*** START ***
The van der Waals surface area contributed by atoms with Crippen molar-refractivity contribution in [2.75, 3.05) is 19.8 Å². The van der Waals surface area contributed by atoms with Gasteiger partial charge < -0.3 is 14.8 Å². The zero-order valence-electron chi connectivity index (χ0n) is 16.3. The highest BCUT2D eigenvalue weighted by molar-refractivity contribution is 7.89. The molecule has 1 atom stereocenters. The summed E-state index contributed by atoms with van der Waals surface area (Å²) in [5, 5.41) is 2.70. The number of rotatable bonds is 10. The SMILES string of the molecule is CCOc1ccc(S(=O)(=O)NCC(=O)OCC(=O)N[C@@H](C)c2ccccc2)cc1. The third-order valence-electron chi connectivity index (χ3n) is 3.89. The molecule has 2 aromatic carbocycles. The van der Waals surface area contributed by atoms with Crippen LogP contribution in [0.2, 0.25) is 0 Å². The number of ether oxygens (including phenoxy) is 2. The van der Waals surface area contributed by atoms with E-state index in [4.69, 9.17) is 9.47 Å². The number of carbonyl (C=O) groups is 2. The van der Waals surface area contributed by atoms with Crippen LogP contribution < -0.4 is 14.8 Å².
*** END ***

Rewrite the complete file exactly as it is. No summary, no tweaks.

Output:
The van der Waals surface area contributed by atoms with Crippen molar-refractivity contribution in [2.75, 3.05) is 19.8 Å². The van der Waals surface area contributed by atoms with Gasteiger partial charge < -0.3 is 14.8 Å². The zero-order valence-electron chi connectivity index (χ0n) is 16.3. The highest BCUT2D eigenvalue weighted by molar-refractivity contribution is 7.89. The molecule has 1 atom stereocenters. The summed E-state index contributed by atoms with van der Waals surface area (Å²) in [5, 5.41) is 2.70. The number of rotatable bonds is 10. The SMILES string of the molecule is CCOc1ccc(S(=O)(=O)NCC(=O)OCC(=O)N[C@@H](C)c2ccccc2)cc1. The third-order valence-electron chi connectivity index (χ3n) is 3.89. The molecule has 2 aromatic carbocycles. The van der Waals surface area contributed by atoms with Crippen LogP contribution in [0.2, 0.25) is 0 Å². The number of ether oxygens (including phenoxy) is 2. The van der Waals surface area contributed by atoms with E-state index in [4.69, 9.17) is 9.47 Å². The number of carbonyl (C=O) groups is 2. The van der Waals surface area contributed by atoms with Crippen LogP contribution < -0.4 is 14.8 Å².